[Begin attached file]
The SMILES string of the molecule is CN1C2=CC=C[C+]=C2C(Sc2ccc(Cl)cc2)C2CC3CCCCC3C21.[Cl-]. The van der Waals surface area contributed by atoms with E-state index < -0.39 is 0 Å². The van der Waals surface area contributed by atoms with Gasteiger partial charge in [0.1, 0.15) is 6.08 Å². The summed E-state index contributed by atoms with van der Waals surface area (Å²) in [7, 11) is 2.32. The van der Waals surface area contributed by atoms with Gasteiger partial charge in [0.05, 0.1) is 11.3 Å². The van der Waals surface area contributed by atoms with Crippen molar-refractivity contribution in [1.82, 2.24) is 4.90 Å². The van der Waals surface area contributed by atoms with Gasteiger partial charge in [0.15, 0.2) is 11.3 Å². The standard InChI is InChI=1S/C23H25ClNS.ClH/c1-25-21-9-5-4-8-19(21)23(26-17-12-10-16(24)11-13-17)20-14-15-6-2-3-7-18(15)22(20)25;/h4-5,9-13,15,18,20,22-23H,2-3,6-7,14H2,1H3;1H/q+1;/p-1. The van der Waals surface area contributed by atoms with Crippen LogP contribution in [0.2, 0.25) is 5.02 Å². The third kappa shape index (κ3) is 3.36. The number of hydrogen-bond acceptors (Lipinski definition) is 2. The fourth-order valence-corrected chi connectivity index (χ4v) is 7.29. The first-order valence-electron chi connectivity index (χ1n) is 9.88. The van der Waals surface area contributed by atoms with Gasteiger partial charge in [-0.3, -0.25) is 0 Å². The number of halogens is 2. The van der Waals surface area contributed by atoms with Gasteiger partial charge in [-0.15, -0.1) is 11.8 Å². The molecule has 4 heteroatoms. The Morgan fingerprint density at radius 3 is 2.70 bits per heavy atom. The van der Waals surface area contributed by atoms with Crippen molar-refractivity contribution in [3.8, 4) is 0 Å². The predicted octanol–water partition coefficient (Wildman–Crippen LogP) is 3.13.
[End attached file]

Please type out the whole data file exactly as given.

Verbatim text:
The SMILES string of the molecule is CN1C2=CC=C[C+]=C2C(Sc2ccc(Cl)cc2)C2CC3CCCCC3C21.[Cl-]. The van der Waals surface area contributed by atoms with E-state index < -0.39 is 0 Å². The van der Waals surface area contributed by atoms with Gasteiger partial charge in [0.1, 0.15) is 6.08 Å². The summed E-state index contributed by atoms with van der Waals surface area (Å²) in [7, 11) is 2.32. The van der Waals surface area contributed by atoms with Gasteiger partial charge in [0.05, 0.1) is 11.3 Å². The van der Waals surface area contributed by atoms with Crippen molar-refractivity contribution in [1.82, 2.24) is 4.90 Å². The van der Waals surface area contributed by atoms with Gasteiger partial charge in [0.15, 0.2) is 11.3 Å². The standard InChI is InChI=1S/C23H25ClNS.ClH/c1-25-21-9-5-4-8-19(21)23(26-17-12-10-16(24)11-13-17)20-14-15-6-2-3-7-18(15)22(20)25;/h4-5,9-13,15,18,20,22-23H,2-3,6-7,14H2,1H3;1H/q+1;/p-1. The van der Waals surface area contributed by atoms with Crippen LogP contribution in [0.2, 0.25) is 5.02 Å². The third kappa shape index (κ3) is 3.36. The number of hydrogen-bond acceptors (Lipinski definition) is 2. The fourth-order valence-corrected chi connectivity index (χ4v) is 7.29. The first-order valence-electron chi connectivity index (χ1n) is 9.88. The van der Waals surface area contributed by atoms with Gasteiger partial charge in [-0.3, -0.25) is 0 Å². The number of halogens is 2. The van der Waals surface area contributed by atoms with Gasteiger partial charge in [-0.15, -0.1) is 11.8 Å². The molecule has 4 heteroatoms. The Morgan fingerprint density at radius 3 is 2.70 bits per heavy atom. The van der Waals surface area contributed by atoms with Crippen molar-refractivity contribution in [3.8, 4) is 0 Å². The predicted octanol–water partition coefficient (Wildman–Crippen LogP) is 3.13.